The human body was designed to do many things, some of which aren’t appropriate for a sometimes R rated but mostly PG blog (my mom thinks I’m cool). But one thing we’ve learned through testing: it’s not structured to sustain this kind of punishment repeatedly…

That’s our friend Jay Cutler. Notice the bend of his neck directly backwards. Necks do indeed bend backwards, just not all the way back like that, and not at the force of a large human, while another large human has a firm death grip on your legs. This hurts.

What you’re watching in repeated moving picture form is the moment that Cutler’s neck said “you know what? I’m out” during the Bears’ Week 14 loss to Minnesota. It’s an example of why often sack numbers don’t reflect the consistent pounding allowed by an offensive line. And to be sure, Bears quarterbacks have been sacked plenty this year (37 times, ranking their O-line a lowly 25th), but Cutler has gone down only three times over his last four games. He’s hit repeatedly, though, and the vulnerability of the line in front to him has led to games in which he’s been sacked seven, five, and six times.

Last night at about the time when we were all watching the Eagles’ glorious combustion that was just so Eagles, a piece of troubling Cutler news may have escaped you. In addition to the neck injury he sustained on this play, he also has a sprained MCL.

From the Chicago Tribune:

A team source said it’s not remotely as serious as the MCL injury that knocked him out of the second half of the NFC championship game loss to the Packers two years ago at Soldier Field. Cutler is expected to have full participation in Friday’s practice.

The Bears list Cutler on the injury report with neck and knee injuries, and said he was knocked out of the fourth quarter of last Sunday’s loss at Minnesota with a stiff neck after a high-low hit from Vikings defensive linemen Everson Griffen and Jared Allen.

Cutler was listed as limited in Thursday’s practice and the injury report Wednesday indicated he would not have practiced if the team had. Instead, coach Lovie Smith opted for a walk-through.

See, nothing to worry about. Just a little MCL sprain for a quarterback who’s facing a Packers front seven that will most likely be getting Clay Matthews back this week after he resumed practicing. There are only eight of you who intend to start Cutler this week, and you’re all in two-QB leagues. So this injury isn’t concerning from that perspective (sorry, Jay). Instead, Brandon Marshall owners should be at least mildly worried. Like the sort of worried that washes over you when you see that it’s raining, and you’re unsure if your car window is open or closed. A petty but important worry, which coincidentally also describes Cutler’s entire career. The reason to worry is tied to Cutler’s mobility, or possibly a lack thereof, which could in turn lead to fewer deep passing attempts.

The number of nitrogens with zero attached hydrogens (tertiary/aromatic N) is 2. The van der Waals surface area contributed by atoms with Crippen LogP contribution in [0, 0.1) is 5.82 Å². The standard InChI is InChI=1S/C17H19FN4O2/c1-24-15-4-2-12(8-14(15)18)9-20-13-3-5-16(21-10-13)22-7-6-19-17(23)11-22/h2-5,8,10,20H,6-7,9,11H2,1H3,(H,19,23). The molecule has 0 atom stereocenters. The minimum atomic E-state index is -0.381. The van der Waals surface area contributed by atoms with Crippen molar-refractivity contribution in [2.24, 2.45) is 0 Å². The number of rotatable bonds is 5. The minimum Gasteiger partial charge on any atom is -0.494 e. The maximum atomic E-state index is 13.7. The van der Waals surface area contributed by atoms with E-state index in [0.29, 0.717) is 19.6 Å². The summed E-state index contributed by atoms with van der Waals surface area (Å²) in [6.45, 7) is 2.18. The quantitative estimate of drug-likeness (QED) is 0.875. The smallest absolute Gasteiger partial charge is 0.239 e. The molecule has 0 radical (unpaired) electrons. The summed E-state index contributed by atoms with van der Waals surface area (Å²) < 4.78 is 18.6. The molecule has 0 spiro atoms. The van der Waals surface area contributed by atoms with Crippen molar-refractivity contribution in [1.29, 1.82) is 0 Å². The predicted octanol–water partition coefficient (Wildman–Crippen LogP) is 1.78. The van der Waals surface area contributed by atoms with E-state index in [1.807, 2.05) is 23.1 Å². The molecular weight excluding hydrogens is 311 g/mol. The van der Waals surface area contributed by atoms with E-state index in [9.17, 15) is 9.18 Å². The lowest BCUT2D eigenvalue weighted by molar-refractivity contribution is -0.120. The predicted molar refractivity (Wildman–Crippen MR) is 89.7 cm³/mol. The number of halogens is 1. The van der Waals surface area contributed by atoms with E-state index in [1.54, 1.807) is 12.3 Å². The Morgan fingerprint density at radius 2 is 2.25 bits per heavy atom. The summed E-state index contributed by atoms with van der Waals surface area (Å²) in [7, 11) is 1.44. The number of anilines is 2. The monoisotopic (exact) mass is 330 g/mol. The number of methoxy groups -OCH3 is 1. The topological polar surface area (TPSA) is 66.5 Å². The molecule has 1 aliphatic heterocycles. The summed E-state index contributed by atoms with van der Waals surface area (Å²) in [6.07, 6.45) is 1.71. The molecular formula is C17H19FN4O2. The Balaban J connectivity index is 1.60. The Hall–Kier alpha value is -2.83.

Marshall has been absolutely on fire recently, catching 32 passes over his last three games for 417 yards (!!!). But do you remember the Marshall we saw when Jason Campbell was under center for one week while Cutler sat out with his concussion? Of course you don’t, because that’s a week of your life you’ve now buried mentally forever. That’s when Marshall had only 29 yards on two catches, thankfully saving his day with a touchdown. There were some heavy tears shed by Marshall owners after he finished 74 yards lower than his season average.

Admittedly I’m running to the cliff here, peering over, and calculating the maximum inertia when I hit the rocky bottom. But be honest: you’re doing that too, as you’re fearing a Bears offense this weekend that’s led by a hobbled Cutler, or worse, a re-injury and another Campbell appearance next week.

Hold me, and let’s jump together.

And now the links part of the links post…

  • You need to start Darren McFadden this week. [The Fake Football]
  • Planning for championship week has already started. Need to stream a defense? [KFFL]
  • If Ahmad Bradshaw is out, David Wilson is a top-15 play. [Matthew Berry]
  • Reggie Bush is preparing for life after Miami. [Miami Herald]
  • Rob Parker is the dumbest person on this Earth. [PFT]

Comments (1)

  1. A stiff neck isn’t usually an indication of a serious medical problem, but it can impede your daily activities and make it hard to get to sleep. Although most often caused by poor posture at work, a stiff neck can also be caused by sleeping wrong or straining through exercise. Read on for some practical tips on how to relieve the pain.”:.”

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